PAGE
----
The elevated train track changes at the junction with Schivelbeiner; the sober extended viaduct – a general overhaul has begun – comes to an end. After the plain pillars at long intervals come the older, more curved supports standing closer together, designed by Alfred Grenander. The locals call the rail line on stilts the ‘municipal umbrella’ after the protection it offers from rain. The umbrella has holes in it, though; the pipes are leaky. And it doesn’t protect anyone from pigeon droppings.

There are two branches of Humana – First Class Second Hand on Schönhauser Allee, although the Butter-Lindner deli closed not long ago. The ‘Boulevard of the North’, as Schönhauser Allee was once known, has lost a lot. Two hat salons and five bookstores have remained, joined by the Schönhauser Allee Arcaden mall. And five or six shops selling mobile telephones. Since the shopping mall opened, not only the side streets have had vacant shops. At the crossing on the corner of Dänenstraße, a young woman is drinking buttermilk and eating cherry tomatoes with it, untroubled by the dust whirled up by the passing cars. The market, previously held on the once vacant lot next to the entrance to the demolished Schönhauser Allee station, has moved underneath the rusty viaduct. It’s a long way from the market under the Paris Métro tracks on Boulevard de Rochechouart.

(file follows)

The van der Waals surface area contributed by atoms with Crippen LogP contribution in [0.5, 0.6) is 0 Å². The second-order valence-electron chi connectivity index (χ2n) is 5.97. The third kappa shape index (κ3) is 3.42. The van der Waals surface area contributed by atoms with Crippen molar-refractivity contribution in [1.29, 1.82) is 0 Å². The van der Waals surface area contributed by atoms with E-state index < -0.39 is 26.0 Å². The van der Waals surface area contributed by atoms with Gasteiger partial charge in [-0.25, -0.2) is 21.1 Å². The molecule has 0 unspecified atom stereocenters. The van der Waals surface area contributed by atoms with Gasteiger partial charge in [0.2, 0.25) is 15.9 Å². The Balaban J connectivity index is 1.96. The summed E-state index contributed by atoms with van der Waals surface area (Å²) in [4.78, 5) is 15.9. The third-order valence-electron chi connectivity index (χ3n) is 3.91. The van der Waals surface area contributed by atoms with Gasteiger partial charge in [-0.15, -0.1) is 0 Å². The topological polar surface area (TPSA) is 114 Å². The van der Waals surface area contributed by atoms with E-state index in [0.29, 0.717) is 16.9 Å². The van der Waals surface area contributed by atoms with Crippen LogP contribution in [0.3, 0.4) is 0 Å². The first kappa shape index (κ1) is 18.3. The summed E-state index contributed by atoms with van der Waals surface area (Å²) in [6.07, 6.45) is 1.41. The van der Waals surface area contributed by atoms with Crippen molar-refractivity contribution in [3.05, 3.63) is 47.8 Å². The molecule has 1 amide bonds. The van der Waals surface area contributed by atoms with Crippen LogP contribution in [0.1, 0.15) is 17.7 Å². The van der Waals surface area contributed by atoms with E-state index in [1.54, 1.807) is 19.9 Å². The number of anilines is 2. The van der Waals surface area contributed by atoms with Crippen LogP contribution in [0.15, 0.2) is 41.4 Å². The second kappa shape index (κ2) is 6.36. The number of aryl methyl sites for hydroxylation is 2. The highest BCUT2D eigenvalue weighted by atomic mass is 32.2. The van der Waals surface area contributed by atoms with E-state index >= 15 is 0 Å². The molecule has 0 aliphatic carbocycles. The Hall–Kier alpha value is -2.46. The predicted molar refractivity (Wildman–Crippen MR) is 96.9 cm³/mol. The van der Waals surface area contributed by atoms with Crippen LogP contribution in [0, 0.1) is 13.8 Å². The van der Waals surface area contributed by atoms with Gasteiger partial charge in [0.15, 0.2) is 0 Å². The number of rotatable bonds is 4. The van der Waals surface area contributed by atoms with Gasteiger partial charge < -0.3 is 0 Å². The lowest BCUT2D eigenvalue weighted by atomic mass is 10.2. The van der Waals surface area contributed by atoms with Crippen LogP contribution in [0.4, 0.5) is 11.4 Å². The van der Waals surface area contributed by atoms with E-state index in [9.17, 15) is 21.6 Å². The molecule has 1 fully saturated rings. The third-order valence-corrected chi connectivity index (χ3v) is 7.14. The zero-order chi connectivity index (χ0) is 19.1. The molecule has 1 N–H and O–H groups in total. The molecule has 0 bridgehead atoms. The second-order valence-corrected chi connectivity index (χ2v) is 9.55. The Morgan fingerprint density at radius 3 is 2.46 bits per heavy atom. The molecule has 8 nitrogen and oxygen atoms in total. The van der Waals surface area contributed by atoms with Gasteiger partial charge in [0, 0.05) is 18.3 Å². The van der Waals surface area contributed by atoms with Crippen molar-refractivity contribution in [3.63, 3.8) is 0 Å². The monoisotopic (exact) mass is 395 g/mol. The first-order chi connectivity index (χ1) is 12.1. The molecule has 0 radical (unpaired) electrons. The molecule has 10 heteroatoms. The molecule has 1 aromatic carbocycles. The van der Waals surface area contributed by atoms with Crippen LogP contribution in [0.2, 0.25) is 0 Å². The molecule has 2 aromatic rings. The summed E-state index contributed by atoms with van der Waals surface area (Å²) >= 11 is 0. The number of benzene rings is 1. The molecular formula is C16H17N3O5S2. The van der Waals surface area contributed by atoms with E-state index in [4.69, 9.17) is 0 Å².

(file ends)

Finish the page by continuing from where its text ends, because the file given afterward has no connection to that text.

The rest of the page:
Trains and trams run side by side past the newly illuminated Colosseum Cinema, up to the crossroads with Kastanienallee. On this older stretch of overhead railway, the track parts its legs, the pillars of the green-painted viaduct slightly splayed. And the rivets are scattered across the steel like sublime painted-over liver spots, only at regular intervals. From the train, the view is of cars, couples, passersby, bicycles, three-wheeled baby carriages or a man being pushed in a wheelchair, smoking along the way. The eye might alight on a leftover two-story house or on buildings where you can tell they’ve had floors added. ‘Suitable for gastronomy’ is written on the windowpanes of empty storefronts; from the overhead train you can see into balconies, bay windows, kitchens and living rooms, not nearly all of them shielded by curtains. Love stories could begin here under observation.

Above street level, the station at Eberswalder Straße, previously Dimitroffstraße – the last stop before the tracks dip down underground again – isclamped green between the facades. The station floats above the street like a giant green beetle, trams crawl underneath it like little yellow caterpillars, and cars wait at the traffic lights like brightly coloured aphids. Their exhaust fumes drift past the currywurst eaters standing outside Konnopke’s sausage stall.